Blocking pyroptosis to prevent acute lung injury in SARS-CoV-2 infection

  • Funded by National Institutes of Health (NIH)
  • Total publications:0 publications

Grant number: 3R21AI147017-01S1

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Key facts

  • Disease

    COVID-19
  • Start & end year

    2020
    2021
  • Known Financial Commitments (USD)

    $836,425
  • Funder

    National Institutes of Health (NIH)
  • Principle Investigator

    Pending
  • Research Location

    United States of America, Americas
  • Lead Research Institution

    UNIVERSITY OF PITTSBURGH AT PITTSBURGH
  • Research Category

    Therapeutics research, development and implementation

  • Research Subcategory

    Prophylactic use of treatments

  • Special Interest Tags

    Gender

  • Study Subject

    N/A

  • Clinical Trial Details

    N/A

  • Broad Policy Alignment

    Pending

  • Age Group

    Unspecified

  • Vulnerable Population

    Unspecified

  • Occupations of Interest

    Unspecified

Abstract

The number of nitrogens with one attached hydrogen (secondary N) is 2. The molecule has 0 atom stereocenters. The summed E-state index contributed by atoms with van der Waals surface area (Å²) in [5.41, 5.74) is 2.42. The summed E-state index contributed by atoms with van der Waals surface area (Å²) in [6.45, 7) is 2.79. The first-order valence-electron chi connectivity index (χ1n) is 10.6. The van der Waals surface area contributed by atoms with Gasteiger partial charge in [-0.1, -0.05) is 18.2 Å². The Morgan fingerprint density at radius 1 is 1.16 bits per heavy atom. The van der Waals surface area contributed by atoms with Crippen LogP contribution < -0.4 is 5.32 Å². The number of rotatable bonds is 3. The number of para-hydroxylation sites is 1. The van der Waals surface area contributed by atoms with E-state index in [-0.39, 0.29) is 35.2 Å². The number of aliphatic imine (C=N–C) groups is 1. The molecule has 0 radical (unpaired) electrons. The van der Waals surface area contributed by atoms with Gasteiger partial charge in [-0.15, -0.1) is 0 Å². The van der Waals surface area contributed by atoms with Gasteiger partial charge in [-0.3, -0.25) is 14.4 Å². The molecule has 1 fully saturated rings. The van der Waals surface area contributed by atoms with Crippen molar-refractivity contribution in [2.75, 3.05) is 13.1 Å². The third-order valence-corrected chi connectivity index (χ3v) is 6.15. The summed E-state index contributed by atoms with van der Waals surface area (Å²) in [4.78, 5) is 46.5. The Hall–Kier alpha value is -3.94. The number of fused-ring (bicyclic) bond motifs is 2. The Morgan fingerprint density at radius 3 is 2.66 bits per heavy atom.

Human infection with severe acute respiratory syndrome coronavirus 2 (SARS-CoV-2) can induce 2019coronavirus disease (COVID-19), which progresses to acute respiratory distress syndrome and death in asignificant proportion of patients. As outlined in the Notice of Special Interest NOT-AI-20-030, there is a criticallack of understanding of many fundamentals of COVID-19. It is urgent that we determine the mechanism ofacute lung injury caused by SARS-CoV-2 infection and how this might be prevented therapeutically. Many linesof investigation suggest that acute respiratory distress syndrome experienced in severe COVID-19 is due to anoverwhelming host innate immune response. This provides an opportunity to block the innate responsetherapeutically and offset severe disease. Lethal COVID-19 is associated with marked lung inflammation andalveolar disruption, suggesting that alveolar cells die by pyroptosis, an intensely inflammatory form of celldeath. Pyroptosis is mediated by activated inflammatory caspases and cleaved gasdermin D (GSDMD), andpharmacologic inhibitors of these two essential factors have been developed. Based on these findings, wehypothesize that acute lung injury caused by SARS-CoV-2 infection in humans is mediated by intenseinflammation and pyroptosis, and that inhibitors of inflammatory caspases and GSDMD will block lung damage.Importantly, the PI has federal and university clearance to work with highly pathogenic viruses such as SARS-CoV-2 in the University of Pittsburgh's Regional Biocontainment Laboratory, where he has exclusive use of alaboratory suite. We will use precision-cut human lung slices, which are a powerful tool to study pathogenichuman viruses in the context of the intact, human lung. We are already using this system to evaluate acutelung injury caused by highly pathogenic avian influenza (H5N1), which causes acute respiratory distresssyndrome in humans similar to severe COVID-19. We have recently found that alveolar cells infected withH5N1 influenza die by pyroptosis which is prevented by VX-765 and disulfiram, inhibitors of caspase-1/4 andGSDMD, respectively. Notably, both drugs have been shown to be safe in humans. Disulfiram in particular iswidely used to treat other human conditions and is extremely cheap and readily available. In this proposal, wewill first determine the cellular targets of SARS-CoV-2 infection in human lung, and then determine howalveolar cells die following infection. We will then determine if innate immune inhibitors targeting caspase-1/4and GSDMD prevent alveolar cell damage. If we determine that acute lung injury caused by SARS-CoV-2 isprevented by VX-765 and disulfiram, our study would justify the clinical use of these drugs to prevent severeCOVID-19 in this expanding pandemic, which would be a major public health breakthrough.